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A Novel Strategy To Enhance Immunotherapy By Interleukin 2 Tethered To Its Receptor

Interleukin-2 a cytokine secreted by T cells has stimulating effects on T cells and natural killer (NK) cells. Systemic IL2 administration could, therefore, enhance NK-mediated immunity in a variety of diseases ranging from neoplasms to viral infection. However, its use is restricted by its serious side effects that cause pulmonary edema and mimic sepsis.

Although injections of smaller doses of IL2 could be tolerated and might activate the immune system, there is, however, the potential to activate another subset of T cells (T-regulatory or T-regs), which reside in tumors and also uses IL2, for the purpose of suppressing the immune system. T-regs with their extraordinary ability to deplete IL2 work in concert with other cells called myeloid-derived suppressor cells in the tumor to suppress NK cells and allow for tumor growth.  Another problem encountered during Il2 administration is its short half-life (less than 10min)

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As a consequence, many clinical trials where IL2 was infused to patients were met with limited success due to either its toxicity at higher doses or inefficacy at lower doses. To resolve these issues many groups have tried to genetically modify IL2 to only modestly reduce its toxicity, or to activate NK cells isolated from patients and returned after stimulation with IL2. Unfortunately, it was discovered that this stimulation did not last enough to achieve an objective response. It was also found that NK cells from another donor were more capable of attacking tumor cells than the patient own NK cells. However, Il2 administration with its severe side effects was necessary to achieve any activation in the patient.

It is now accepted that NK cells limited success in many immunotherapy strategies is due to the inability of NK cells to compete with T-regs for IL2 to achieve activation and their inability to escape the immunosuppressive effects of myeloid suppressive cells in tumors.

In this paper, a novel chimera composed of Il2 fused directly to one of its receptor (beta) was introduced in a cell line called NK92, thus providing continuous self-activation. NK92 cells were originally derived from a patient with Hodgkin lymphoma and require IL2 for survival. The authors discovered that this genetic modification allowed NK92 cells to kill cancer cells without IL2 present and were also more able to resist transforming growth factor beta (TGFb1) a powerful immunosuppressive factor found in tumors. Moreover, these genetically modified NK cells resisted dexamethasone an immunosuppressive glucocorticoid often used in combination with several cancer treatments.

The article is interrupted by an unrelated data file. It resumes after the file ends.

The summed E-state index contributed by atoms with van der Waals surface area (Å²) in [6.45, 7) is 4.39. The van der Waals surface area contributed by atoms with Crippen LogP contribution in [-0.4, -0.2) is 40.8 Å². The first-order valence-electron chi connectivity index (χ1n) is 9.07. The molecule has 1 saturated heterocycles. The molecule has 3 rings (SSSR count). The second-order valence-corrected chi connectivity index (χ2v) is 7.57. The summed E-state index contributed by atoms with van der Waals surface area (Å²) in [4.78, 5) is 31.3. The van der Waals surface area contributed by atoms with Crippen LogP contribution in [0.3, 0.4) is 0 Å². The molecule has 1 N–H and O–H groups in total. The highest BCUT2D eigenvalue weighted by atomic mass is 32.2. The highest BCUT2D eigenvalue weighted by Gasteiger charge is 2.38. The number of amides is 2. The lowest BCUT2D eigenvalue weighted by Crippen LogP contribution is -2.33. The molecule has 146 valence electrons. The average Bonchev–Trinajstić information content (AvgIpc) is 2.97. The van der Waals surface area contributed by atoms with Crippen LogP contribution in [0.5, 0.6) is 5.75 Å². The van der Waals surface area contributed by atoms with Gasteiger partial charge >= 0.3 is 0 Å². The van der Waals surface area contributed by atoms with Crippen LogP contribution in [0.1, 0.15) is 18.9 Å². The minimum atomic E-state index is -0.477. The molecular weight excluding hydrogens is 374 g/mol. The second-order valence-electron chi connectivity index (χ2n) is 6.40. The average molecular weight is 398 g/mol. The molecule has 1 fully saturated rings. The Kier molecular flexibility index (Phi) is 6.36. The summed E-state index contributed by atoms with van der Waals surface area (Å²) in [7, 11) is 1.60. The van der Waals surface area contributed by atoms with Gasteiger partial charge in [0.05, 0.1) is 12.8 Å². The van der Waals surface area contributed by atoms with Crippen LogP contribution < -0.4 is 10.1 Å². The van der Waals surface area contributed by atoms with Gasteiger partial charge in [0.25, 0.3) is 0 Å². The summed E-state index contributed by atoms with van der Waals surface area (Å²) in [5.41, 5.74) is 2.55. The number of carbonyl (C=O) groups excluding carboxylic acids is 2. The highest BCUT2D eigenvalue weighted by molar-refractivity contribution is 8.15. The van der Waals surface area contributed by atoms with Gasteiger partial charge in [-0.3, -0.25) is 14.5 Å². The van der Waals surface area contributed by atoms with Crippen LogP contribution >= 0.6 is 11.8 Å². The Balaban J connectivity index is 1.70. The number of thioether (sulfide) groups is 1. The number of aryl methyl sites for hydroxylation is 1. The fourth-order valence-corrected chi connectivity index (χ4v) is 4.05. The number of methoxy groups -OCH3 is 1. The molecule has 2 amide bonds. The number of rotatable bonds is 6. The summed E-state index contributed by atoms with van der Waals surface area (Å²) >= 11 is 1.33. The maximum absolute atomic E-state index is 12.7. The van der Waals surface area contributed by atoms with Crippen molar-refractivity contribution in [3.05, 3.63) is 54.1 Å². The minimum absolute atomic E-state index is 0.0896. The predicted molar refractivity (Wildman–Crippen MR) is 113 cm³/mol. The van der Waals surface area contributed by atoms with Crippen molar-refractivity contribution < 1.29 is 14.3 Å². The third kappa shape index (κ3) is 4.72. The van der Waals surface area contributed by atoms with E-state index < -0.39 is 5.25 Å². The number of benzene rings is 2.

The authors also found a remarkable anti-tumor effect in mice bearing prostate and brain tumors. This anti-tumor activity in vivo was achieved with irradiated NK92 cells in order to prevent their growth in mice. FDA approved NK92 cells for cancer treatment in human patients, but they require irradiation in order to prevent proliferation in patients. The authors postulate that non-irradiated NK92 cells will be able to achieve a more remarkable anti-tumor effect if their growth in mice could be controlled.

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Experimental Results Of Treatment

Results showed that introduction of the novel chimera led to many interesting changes in gene expression in NK92 cells. Important among them was the expression of CD16, which is normally absent in NK92 cells and allows NK cells to kill cancer cells to which an antibody is attached. Several therapeutic antibodies such as Trastuzumab, which is used against breast cancer, are FDA approved and could be combined with NK cells expressing the novel IL2-receptor beta chimera. The expression of other genes involved in cancer cells killing was also found to increase upon this chimera expression in NK cells. Unlike immunotherapy strategies using T cells, those using donor NK cells could achieve significant anti-cancer effects, safely and without the risk of inducing graft-versus-host disease which is an attack of host organs by donor immune cells.

IL2 is normally secreted in determined quantities and NK cells responses are therefore quantal and specific in duration.  The key to understanding the underlying mechanisms behind the enhanced activation of NK cells after transduction of this novel chimera is the fact that this expression is continuous in recipient NK cells. This ensures a resistance to most immunosuppressors that could in normal settings turn off NK cells and render them inactive or anergic.

This new cytokine-cytokine receptor platform may be further improved to enhance NK cells anticancer and possibly antiviral activity. Further studies will aim at understanding how IL2 fused to its receptor leads to all these favorable characteristics that provide a superior antitumor effect.

This study, Tethering IL2 to its receptor IL2Rβ enhances anti-tumor activity and expansion of natural killer NK92 cells was recently published in the journal Cancer Research.

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